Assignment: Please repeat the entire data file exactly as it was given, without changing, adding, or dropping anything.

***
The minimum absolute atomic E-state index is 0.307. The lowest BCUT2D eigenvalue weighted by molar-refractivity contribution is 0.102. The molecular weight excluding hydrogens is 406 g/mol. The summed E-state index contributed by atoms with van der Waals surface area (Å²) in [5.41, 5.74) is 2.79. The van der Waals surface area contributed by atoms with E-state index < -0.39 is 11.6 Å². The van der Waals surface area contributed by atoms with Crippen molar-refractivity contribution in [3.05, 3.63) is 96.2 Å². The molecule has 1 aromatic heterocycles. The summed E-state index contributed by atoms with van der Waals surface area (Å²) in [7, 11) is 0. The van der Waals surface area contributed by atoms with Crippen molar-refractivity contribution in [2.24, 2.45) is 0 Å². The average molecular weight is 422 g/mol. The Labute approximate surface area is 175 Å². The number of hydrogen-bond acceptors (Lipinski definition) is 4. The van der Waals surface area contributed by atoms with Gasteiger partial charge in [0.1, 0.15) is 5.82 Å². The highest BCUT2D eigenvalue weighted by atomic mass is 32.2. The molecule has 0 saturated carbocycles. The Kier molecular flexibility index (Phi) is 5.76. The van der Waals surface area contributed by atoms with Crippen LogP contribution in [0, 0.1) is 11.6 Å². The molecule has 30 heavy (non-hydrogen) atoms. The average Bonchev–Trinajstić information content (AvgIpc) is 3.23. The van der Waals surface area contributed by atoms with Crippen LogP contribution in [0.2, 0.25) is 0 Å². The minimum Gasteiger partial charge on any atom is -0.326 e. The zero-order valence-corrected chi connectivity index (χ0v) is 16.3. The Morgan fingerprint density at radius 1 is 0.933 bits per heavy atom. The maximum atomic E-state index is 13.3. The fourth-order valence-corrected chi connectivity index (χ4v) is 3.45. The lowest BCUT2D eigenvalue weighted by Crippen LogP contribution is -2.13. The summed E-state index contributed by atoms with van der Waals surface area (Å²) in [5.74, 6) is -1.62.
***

The minimum absolute atomic E-state index is 0.307. The lowest BCUT2D eigenvalue weighted by molar-refractivity contribution is 0.102. The molecular weight excluding hydrogens is 406 g/mol. The summed E-state index contributed by atoms with van der Waals surface area (Å²) in [5.41, 5.74) is 2.79. The van der Waals surface area contributed by atoms with E-state index < -0.39 is 11.6 Å². The van der Waals surface area contributed by atoms with Crippen molar-refractivity contribution in [3.05, 3.63) is 96.2 Å². The molecule has 1 aromatic heterocycles. The summed E-state index contributed by atoms with van der Waals surface area (Å²) in [7, 11) is 0. The van der Waals surface area contributed by atoms with Crippen molar-refractivity contribution in [2.24, 2.45) is 0 Å². The average molecular weight is 422 g/mol. The Labute approximate surface area is 175 Å². The number of hydrogen-bond acceptors (Lipinski definition) is 4. The van der Waals surface area contributed by atoms with Gasteiger partial charge in [0.1, 0.15) is 5.82 Å². The highest BCUT2D eigenvalue weighted by atomic mass is 32.2. The molecule has 0 saturated carbocycles. The Kier molecular flexibility index (Phi) is 5.76. The van der Waals surface area contributed by atoms with Crippen LogP contribution in [0, 0.1) is 11.6 Å². The molecule has 30 heavy (non-hydrogen) atoms. The average Bonchev–Trinajstić information content (AvgIpc) is 3.23. The van der Waals surface area contributed by atoms with Crippen LogP contribution in [0.2, 0.25) is 0 Å². The minimum Gasteiger partial charge on any atom is -0.326 e. The zero-order valence-corrected chi connectivity index (χ0v) is 16.3. The Morgan fingerprint density at radius 1 is 0.933 bits per heavy atom. The maximum atomic E-state index is 13.3. The fourth-order valence-corrected chi connectivity index (χ4v) is 3.45. The lowest BCUT2D eigenvalue weighted by Crippen LogP contribution is -2.13. The summed E-state index contributed by atoms with van der Waals surface area (Å²) in [5.74, 6) is -1.62.